Methadose is a brand name for the drug methadone. It is used as a treatment for chronic pain, or as part of a medication-assisted treatment plan for opioid addiction.
Methadose can treat:
- around-the-clock pain
- opioid withdrawal
- opioid dependence
Here, you’ll find information on Methadose uses, drug side effects, and answers to frequently asked questions about substance abuse treatment with Methadose.
What Does Methadose Look Like?
Methadose is a version of methadone that comes in the form of a liquid or an oral soluble tablet—that is, a tablet that is meant to be dissolved into a liquid prior to ingestion.
Side Effects Of Methadose Use
Methadose is a central nervous system depressant and prescription painkiller that can relieve pain, ease opioid withdrawal symptoms, and reduce cravings for opioid drugs.
Side effects of Methadose may include:
- dry mouth
Serious side effects of methadone, although less common, can occur.
Find the right treatment program today.
Call to be connected with a treatment specialist. 100% Free and Confidential.(844) 616-3400
Effects Of Methadose On Pregnancy
Methadone, the main ingredient in Methadose, is one of two first-line therapy options for pregnant patients with opioid use disorder. The other is buprenorphine.
Taking Methadose while pregnant isn’t risk-free. Methadose does cross the placenta and is transferred into breast milk.
Even so, Methadose can serve as a replacement for heroin use and the abuse of other opioids during pregnancy, which can have serious effects on fetal development and growth.
Effects Of Methadose On Newborns
Babies born to mothers who take Methadose while pregnant may develop neonatal opioid withdrawal syndrome (NOWS)—a condition that is treatable.
Neonatal opioid withdrawal syndrome (NOWS) and other effects on newborns through breastfeeding while taking Methadose can be effectively treated, once identified.
Long-Term Effects Of Methadose
Methadose is a habit-forming drug that can lead to physical dependence with chronic use. Drug dependence can result in withdrawal symptoms with reduced or stopped use.
Other potential long-term effects of Methadose might include:
- difficulty falling or staying asleep
- changes in weight
- sexual dysfunction
- chronic constipation
When taken as directed, Methadose is safe for long-term use as a maintenance medication and for chronic pain relief.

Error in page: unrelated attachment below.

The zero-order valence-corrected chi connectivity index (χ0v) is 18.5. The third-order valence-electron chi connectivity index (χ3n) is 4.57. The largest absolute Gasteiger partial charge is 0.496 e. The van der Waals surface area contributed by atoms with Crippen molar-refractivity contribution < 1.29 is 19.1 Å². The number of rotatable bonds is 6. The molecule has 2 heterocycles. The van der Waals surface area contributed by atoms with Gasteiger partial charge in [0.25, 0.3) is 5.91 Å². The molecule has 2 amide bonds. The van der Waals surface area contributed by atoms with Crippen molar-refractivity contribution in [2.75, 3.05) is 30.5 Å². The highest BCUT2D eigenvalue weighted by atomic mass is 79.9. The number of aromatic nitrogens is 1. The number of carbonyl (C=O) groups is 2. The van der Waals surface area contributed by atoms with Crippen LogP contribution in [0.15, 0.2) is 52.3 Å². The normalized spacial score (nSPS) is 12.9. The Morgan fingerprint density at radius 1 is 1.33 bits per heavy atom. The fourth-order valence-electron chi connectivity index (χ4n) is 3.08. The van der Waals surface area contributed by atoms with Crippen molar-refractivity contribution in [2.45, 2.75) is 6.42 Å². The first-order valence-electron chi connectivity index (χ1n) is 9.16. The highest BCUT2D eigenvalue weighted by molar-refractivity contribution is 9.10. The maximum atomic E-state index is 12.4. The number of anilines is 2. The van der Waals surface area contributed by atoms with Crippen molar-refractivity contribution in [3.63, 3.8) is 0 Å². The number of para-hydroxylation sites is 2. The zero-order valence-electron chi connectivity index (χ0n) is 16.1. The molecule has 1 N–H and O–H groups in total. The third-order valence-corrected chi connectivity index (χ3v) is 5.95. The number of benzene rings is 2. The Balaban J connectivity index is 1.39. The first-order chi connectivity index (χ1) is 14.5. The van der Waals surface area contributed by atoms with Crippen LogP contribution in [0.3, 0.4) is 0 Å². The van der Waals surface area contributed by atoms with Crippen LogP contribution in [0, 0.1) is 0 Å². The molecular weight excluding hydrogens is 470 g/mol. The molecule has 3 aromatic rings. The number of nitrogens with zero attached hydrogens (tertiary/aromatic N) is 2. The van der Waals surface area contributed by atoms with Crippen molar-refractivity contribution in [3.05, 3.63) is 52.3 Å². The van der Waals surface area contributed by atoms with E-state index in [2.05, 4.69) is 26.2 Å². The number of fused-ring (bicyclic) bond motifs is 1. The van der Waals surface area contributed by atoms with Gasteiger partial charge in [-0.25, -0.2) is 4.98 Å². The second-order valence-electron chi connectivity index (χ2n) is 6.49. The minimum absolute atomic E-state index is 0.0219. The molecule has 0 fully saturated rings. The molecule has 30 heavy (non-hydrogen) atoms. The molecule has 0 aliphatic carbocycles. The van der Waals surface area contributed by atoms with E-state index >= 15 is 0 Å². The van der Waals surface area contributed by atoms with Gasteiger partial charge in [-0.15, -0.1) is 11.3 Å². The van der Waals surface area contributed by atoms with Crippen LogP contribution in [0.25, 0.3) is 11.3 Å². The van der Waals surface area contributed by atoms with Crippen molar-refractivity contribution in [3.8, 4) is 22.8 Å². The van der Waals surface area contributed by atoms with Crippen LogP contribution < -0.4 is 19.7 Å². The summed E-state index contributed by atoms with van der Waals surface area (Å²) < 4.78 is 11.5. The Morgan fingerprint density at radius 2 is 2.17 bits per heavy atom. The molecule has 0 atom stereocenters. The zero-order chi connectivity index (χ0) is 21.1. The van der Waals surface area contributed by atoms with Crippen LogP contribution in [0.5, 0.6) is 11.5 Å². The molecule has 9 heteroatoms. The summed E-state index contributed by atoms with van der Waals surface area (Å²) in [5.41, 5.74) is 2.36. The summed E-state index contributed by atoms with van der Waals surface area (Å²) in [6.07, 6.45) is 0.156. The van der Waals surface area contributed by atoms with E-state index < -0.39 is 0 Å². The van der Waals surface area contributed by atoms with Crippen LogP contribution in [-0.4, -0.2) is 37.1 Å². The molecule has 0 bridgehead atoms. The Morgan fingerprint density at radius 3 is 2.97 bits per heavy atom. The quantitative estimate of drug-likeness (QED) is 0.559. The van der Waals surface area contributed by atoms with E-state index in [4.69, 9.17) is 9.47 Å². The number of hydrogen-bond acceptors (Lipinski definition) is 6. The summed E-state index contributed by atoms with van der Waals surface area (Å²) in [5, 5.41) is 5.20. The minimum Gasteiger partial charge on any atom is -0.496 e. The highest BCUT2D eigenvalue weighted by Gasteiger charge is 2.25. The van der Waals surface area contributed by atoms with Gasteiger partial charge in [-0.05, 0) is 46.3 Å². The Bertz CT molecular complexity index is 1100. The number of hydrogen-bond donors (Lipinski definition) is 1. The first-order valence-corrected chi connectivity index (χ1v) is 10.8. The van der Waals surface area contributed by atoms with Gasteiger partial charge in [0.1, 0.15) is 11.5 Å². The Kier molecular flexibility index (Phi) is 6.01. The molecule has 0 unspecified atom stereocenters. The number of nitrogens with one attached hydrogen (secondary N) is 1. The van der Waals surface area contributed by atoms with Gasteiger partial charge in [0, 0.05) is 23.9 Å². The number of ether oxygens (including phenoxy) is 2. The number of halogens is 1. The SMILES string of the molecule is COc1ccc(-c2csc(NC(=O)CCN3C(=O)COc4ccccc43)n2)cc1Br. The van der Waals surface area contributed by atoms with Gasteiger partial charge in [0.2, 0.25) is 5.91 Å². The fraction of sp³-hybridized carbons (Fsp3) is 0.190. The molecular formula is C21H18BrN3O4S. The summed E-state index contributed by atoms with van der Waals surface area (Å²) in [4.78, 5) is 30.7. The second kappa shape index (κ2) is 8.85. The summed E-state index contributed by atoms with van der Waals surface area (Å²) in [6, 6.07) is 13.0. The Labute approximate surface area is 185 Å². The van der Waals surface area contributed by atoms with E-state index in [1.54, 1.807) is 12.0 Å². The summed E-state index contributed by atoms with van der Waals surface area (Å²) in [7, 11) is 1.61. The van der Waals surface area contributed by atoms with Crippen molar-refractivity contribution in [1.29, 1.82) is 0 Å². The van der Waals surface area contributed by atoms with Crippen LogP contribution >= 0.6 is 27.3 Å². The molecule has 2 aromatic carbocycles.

Taking Methadose For Opioid Use Disorder
Methadose may be administered during opioid detox, or be prescribed following detox as a medication-assisted treatment for opioid use disorder.
Methadose is often prescribed alongside:
- behavioral therapy
- drug abuse counseling
- mental health treatment (as needed)
- social support services (e.g. employment and housing assistance)
Methadone is considered a “gold standard” treatment for opioid addiction and can effectively reduce the risk of relapse and help individuals sustain their recovery.
How Often Do You Take Methadose?
Methadose for opioid use disorder is generally taken once a day in a single, daily dose. If you miss your daily dosing of Methadose, contact your prescribing doctor for further guidance.
Missing a dose of Methadose may result in withdrawal symptoms, such as severe nausea, diarrhea, drug cravings, and muscle or bone pain.
How Long The Effects Of Methadose Last
Methadose is a long-acting drug, meaning it stays in the body for an extended length of time. Its effects can last 24 to 48 hours, depending on dosage amount and other factors.
What’s The Difference Between Methadose And Methadone?
Methadose is a brand name for methadone, a synthetic opioid. Methadone can be prescribed as a generic drug, or under the brand names Methadose or Dolophine.
Although largely the same, these drugs can differ in their:
- available forms
- how they’re taken
- scope of use in treatment settings
How Can I Get Prescribed Methadose?
Methadose can be prescribed in a health care setting for chronic pain. For drug addiction, Methadose can only be dispensed by a certified opioid treatment program (OTP).
Medication-assisted treatment (MAT) practitioners associated with SAMHSA-certified opioid treatment programs (methadone clinics) can prescribe and dispense Methadose for patients.